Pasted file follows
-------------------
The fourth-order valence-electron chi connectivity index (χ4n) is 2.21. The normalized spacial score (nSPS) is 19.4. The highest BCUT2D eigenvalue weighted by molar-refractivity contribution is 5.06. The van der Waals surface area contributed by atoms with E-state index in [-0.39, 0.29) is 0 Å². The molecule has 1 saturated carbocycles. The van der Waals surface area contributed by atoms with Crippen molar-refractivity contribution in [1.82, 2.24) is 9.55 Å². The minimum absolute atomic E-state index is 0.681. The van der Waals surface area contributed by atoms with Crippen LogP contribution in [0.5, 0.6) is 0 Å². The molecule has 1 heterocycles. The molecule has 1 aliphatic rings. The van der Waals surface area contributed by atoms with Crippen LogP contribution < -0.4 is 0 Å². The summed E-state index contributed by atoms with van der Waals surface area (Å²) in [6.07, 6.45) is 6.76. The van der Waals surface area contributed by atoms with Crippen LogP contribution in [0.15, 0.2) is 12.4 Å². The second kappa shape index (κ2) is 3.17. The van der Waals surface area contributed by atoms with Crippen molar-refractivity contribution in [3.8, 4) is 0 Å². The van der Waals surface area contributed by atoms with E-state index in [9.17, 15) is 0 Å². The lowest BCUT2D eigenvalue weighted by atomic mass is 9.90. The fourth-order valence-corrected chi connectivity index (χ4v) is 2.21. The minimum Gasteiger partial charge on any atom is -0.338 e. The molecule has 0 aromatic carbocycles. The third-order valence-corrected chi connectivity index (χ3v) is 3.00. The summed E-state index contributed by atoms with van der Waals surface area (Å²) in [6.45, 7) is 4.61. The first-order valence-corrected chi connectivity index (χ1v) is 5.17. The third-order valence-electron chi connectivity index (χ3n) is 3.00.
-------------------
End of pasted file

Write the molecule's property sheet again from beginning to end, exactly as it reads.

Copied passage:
The fourth-order valence-electron chi connectivity index (χ4n) is 2.21. The normalized spacial score (nSPS) is 19.4. The highest BCUT2D eigenvalue weighted by molar-refractivity contribution is 5.06. The van der Waals surface area contributed by atoms with E-state index in [-0.39, 0.29) is 0 Å². The molecule has 1 saturated carbocycles. The van der Waals surface area contributed by atoms with Crippen molar-refractivity contribution in [1.82, 2.24) is 9.55 Å². The minimum absolute atomic E-state index is 0.681. The van der Waals surface area contributed by atoms with Crippen LogP contribution in [0.5, 0.6) is 0 Å². The molecule has 1 heterocycles. The molecule has 1 aliphatic rings. The van der Waals surface area contributed by atoms with Crippen LogP contribution < -0.4 is 0 Å². The summed E-state index contributed by atoms with van der Waals surface area (Å²) in [6.07, 6.45) is 6.76. The van der Waals surface area contributed by atoms with Crippen LogP contribution in [0.15, 0.2) is 12.4 Å². The second kappa shape index (κ2) is 3.17. The van der Waals surface area contributed by atoms with Crippen molar-refractivity contribution in [3.8, 4) is 0 Å². The van der Waals surface area contributed by atoms with E-state index in [9.17, 15) is 0 Å². The lowest BCUT2D eigenvalue weighted by atomic mass is 9.90. The fourth-order valence-corrected chi connectivity index (χ4v) is 2.21. The minimum Gasteiger partial charge on any atom is -0.338 e. The molecule has 0 aromatic carbocycles. The third-order valence-corrected chi connectivity index (χ3v) is 3.00. The summed E-state index contributed by atoms with van der Waals surface area (Å²) in [6.45, 7) is 4.61. The first-order valence-corrected chi connectivity index (χ1v) is 5.17. The third-order valence-electron chi connectivity index (χ3n) is 3.00.